(C) identify the family law dispute the parties intend to arbitrate.
(2) Except as otherwise provided in subpart (d)(3), an agreement in a record to arbitrate a family law dispute that arises between the parties before, at the time, or after the agreement is made is valid and enforceable as any other contract and irrevocable except on a ground that exists at law or in equity for the revocation of a contract.
(3) An agreement to arbitrate a child-related dispute that arises between the parties after the agreement is made is unenforceable unless:
(A) the parties affirm the agreement in a record after the child-related dispute arises; or
(B) the agreement was entered during a family law proceeding and the court approved or incorporated the agreement in an order issued in the proceeding.
(4) If a party objects to arbitration on the ground the arbitration agreement is unenforceable, or the agreement does not include a family law dispute, the court will decide whether the agreement is enforceable or includes the family law dispute.
(e) Notice of Arbitration. A party may initiate arbitration by giving notice to arbitrate to the other party in the manner specified in the arbitration agreement or, in the absence of a specified manner, under the law and procedural rules of this state, other than this rule, governing contractual arbitration.
(f) Motion for Judicial Relief.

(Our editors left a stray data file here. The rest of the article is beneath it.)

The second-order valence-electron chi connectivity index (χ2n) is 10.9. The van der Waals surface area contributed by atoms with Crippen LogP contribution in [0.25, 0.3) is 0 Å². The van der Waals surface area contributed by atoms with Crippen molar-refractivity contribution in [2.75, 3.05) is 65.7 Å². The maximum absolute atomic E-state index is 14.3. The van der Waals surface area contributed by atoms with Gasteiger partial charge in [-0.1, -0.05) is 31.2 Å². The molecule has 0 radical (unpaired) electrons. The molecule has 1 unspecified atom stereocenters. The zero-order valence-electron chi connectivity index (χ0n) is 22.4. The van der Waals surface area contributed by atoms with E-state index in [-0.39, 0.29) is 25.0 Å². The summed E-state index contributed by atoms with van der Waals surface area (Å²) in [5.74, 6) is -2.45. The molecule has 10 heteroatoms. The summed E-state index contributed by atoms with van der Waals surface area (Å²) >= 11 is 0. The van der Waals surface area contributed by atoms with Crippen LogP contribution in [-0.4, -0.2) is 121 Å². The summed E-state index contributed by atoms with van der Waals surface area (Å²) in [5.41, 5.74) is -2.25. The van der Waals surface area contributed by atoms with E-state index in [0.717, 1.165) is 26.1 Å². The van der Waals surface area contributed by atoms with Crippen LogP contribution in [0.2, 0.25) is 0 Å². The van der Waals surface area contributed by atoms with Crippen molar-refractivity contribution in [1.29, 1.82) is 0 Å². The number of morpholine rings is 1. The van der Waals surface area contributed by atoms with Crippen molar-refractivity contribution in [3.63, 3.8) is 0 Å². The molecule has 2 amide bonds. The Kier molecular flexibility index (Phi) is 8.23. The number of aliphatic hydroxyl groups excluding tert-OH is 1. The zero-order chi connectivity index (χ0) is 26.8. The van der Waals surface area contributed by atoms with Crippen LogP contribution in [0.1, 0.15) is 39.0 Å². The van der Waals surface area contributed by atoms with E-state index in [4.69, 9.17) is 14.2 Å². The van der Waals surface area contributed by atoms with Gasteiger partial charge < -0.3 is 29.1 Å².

(1) A motion for judicial relief under this rule must be made to the court in which a proceeding is pending involving a family law dispute subject to arbitration or, if no proceeding is pending, a court with jurisdiction over the parties and the subject matter.
(2) On motion of a party, the court may compel arbitration if the parties have entered into an arbitration agreement that complies with section (d) unless the court determines under section (k) that the arbitration should not proceed.
(3) On motion of a party, the court must terminate arbitration if it determines that:
(A) the agreement to arbitrate is unenforceable;
(B) the family law dispute is not subject to arbitration; or
(C) under Rule 67.2(k), the arbitration should not proceed.
(4) Unless prohibited by an arbitration agreement, on motion of a party, the court may order consolidation of separate arbitrations involving the same parties and a common issue of law or fact if necessary for the fair and expeditious resolution of the family law dispute.
(g) Qualification and Selection of Arbitrator.
(1) Except as otherwise provided in subpart (g)(2), unless waived in a record by the parties, an arbitrator must be:
(A) an attorney in good standing admitted to practice or on inactive status or a judge on retired status; and